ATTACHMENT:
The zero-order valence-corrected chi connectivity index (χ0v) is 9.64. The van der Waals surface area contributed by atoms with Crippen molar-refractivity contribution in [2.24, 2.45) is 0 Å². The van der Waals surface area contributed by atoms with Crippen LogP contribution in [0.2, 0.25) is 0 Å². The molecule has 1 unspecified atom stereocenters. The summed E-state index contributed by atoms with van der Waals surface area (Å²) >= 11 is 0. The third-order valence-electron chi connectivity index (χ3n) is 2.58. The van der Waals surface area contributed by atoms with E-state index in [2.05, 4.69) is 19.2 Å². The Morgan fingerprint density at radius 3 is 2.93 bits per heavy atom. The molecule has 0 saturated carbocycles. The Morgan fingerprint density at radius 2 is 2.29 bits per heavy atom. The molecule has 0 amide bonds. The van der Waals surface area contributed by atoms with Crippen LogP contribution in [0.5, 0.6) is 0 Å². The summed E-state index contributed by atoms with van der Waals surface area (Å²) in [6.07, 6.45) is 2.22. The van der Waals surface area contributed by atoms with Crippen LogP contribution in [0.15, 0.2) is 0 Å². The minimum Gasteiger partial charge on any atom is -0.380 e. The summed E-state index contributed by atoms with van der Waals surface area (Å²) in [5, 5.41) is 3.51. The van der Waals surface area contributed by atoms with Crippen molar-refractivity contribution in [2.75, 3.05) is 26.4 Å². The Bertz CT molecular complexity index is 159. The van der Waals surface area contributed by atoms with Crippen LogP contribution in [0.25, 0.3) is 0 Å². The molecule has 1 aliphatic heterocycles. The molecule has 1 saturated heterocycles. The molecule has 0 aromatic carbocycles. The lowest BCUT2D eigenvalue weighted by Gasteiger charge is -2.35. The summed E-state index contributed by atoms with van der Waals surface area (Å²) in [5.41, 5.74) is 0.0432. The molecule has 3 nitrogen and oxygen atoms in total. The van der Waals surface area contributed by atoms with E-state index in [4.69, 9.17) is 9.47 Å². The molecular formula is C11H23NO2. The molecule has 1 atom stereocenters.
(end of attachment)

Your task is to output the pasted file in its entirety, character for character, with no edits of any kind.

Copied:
The zero-order valence-corrected chi connectivity index (χ0v) is 9.64. The van der Waals surface area contributed by atoms with Crippen molar-refractivity contribution in [2.24, 2.45) is 0 Å². The van der Waals surface area contributed by atoms with Crippen LogP contribution in [0.2, 0.25) is 0 Å². The molecule has 1 unspecified atom stereocenters. The summed E-state index contributed by atoms with van der Waals surface area (Å²) >= 11 is 0. The third-order valence-electron chi connectivity index (χ3n) is 2.58. The van der Waals surface area contributed by atoms with E-state index in [2.05, 4.69) is 19.2 Å². The Morgan fingerprint density at radius 3 is 2.93 bits per heavy atom. The molecule has 0 saturated carbocycles. The Morgan fingerprint density at radius 2 is 2.29 bits per heavy atom. The molecule has 0 amide bonds. The van der Waals surface area contributed by atoms with Crippen LogP contribution in [0.5, 0.6) is 0 Å². The summed E-state index contributed by atoms with van der Waals surface area (Å²) in [6.07, 6.45) is 2.22. The van der Waals surface area contributed by atoms with Crippen LogP contribution in [0.15, 0.2) is 0 Å². The minimum Gasteiger partial charge on any atom is -0.380 e. The summed E-state index contributed by atoms with van der Waals surface area (Å²) in [5, 5.41) is 3.51. The van der Waals surface area contributed by atoms with Crippen molar-refractivity contribution in [2.75, 3.05) is 26.4 Å². The Bertz CT molecular complexity index is 159. The van der Waals surface area contributed by atoms with Crippen LogP contribution in [0.25, 0.3) is 0 Å². The molecule has 1 aliphatic heterocycles. The molecule has 1 saturated heterocycles. The molecule has 0 aromatic carbocycles. The lowest BCUT2D eigenvalue weighted by Gasteiger charge is -2.35. The summed E-state index contributed by atoms with van der Waals surface area (Å²) in [5.41, 5.74) is 0.0432. The molecule has 3 nitrogen and oxygen atoms in total. The van der Waals surface area contributed by atoms with E-state index in [4.69, 9.17) is 9.47 Å². The molecular formula is C11H23NO2. The molecule has 1 atom stereocenters.